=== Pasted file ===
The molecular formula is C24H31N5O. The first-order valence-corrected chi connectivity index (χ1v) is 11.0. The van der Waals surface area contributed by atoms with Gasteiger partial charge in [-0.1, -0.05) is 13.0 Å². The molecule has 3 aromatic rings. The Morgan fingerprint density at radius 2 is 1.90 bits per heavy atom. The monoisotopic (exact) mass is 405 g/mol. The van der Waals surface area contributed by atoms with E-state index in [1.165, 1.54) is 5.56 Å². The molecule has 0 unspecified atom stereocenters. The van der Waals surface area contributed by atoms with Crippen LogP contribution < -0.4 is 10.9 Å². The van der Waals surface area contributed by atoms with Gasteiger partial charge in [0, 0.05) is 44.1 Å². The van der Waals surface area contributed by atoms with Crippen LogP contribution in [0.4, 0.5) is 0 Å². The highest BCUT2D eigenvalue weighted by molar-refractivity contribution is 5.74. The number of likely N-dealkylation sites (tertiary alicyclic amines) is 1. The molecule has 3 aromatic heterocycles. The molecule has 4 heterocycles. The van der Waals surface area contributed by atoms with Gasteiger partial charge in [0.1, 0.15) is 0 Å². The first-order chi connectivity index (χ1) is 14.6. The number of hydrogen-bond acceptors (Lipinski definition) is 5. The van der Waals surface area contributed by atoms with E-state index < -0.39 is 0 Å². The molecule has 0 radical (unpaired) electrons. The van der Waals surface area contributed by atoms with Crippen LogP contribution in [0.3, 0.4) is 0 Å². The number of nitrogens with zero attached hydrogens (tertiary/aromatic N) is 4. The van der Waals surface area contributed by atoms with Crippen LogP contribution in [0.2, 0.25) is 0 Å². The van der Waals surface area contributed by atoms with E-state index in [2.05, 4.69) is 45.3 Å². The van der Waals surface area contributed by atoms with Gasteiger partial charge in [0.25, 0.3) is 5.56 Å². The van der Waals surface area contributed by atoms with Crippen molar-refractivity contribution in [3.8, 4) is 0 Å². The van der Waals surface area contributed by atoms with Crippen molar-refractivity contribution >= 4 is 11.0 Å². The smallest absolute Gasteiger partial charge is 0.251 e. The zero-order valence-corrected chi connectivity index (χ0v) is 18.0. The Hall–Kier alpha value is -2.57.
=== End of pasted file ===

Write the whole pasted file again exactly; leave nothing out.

The molecular formula is C24H31N5O. The first-order valence-corrected chi connectivity index (χ1v) is 11.0. The van der Waals surface area contributed by atoms with Gasteiger partial charge in [-0.1, -0.05) is 13.0 Å². The molecule has 3 aromatic rings. The Morgan fingerprint density at radius 2 is 1.90 bits per heavy atom. The monoisotopic (exact) mass is 405 g/mol. The van der Waals surface area contributed by atoms with E-state index in [1.165, 1.54) is 5.56 Å². The molecule has 0 unspecified atom stereocenters. The van der Waals surface area contributed by atoms with Crippen LogP contribution < -0.4 is 10.9 Å². The van der Waals surface area contributed by atoms with Gasteiger partial charge in [0, 0.05) is 44.1 Å². The van der Waals surface area contributed by atoms with Crippen LogP contribution in [0.4, 0.5) is 0 Å². The highest BCUT2D eigenvalue weighted by molar-refractivity contribution is 5.74. The number of likely N-dealkylation sites (tertiary alicyclic amines) is 1. The molecule has 3 aromatic heterocycles. The molecule has 4 heterocycles. The van der Waals surface area contributed by atoms with Gasteiger partial charge in [0.1, 0.15) is 0 Å². The first-order chi connectivity index (χ1) is 14.6. The number of hydrogen-bond acceptors (Lipinski definition) is 5. The van der Waals surface area contributed by atoms with E-state index < -0.39 is 0 Å². The molecule has 0 radical (unpaired) electrons. The van der Waals surface area contributed by atoms with Crippen LogP contribution in [0.3, 0.4) is 0 Å². The number of nitrogens with zero attached hydrogens (tertiary/aromatic N) is 4. The van der Waals surface area contributed by atoms with Crippen LogP contribution in [0.2, 0.25) is 0 Å². The van der Waals surface area contributed by atoms with E-state index in [2.05, 4.69) is 45.3 Å². The van der Waals surface area contributed by atoms with Gasteiger partial charge in [0.25, 0.3) is 5.56 Å². The van der Waals surface area contributed by atoms with Crippen molar-refractivity contribution in [3.8, 4) is 0 Å². The van der Waals surface area contributed by atoms with Crippen molar-refractivity contribution >= 4 is 11.0 Å². The smallest absolute Gasteiger partial charge is 0.251 e. The zero-order valence-corrected chi connectivity index (χ0v) is 18.0. The Hall–Kier alpha value is -2.57.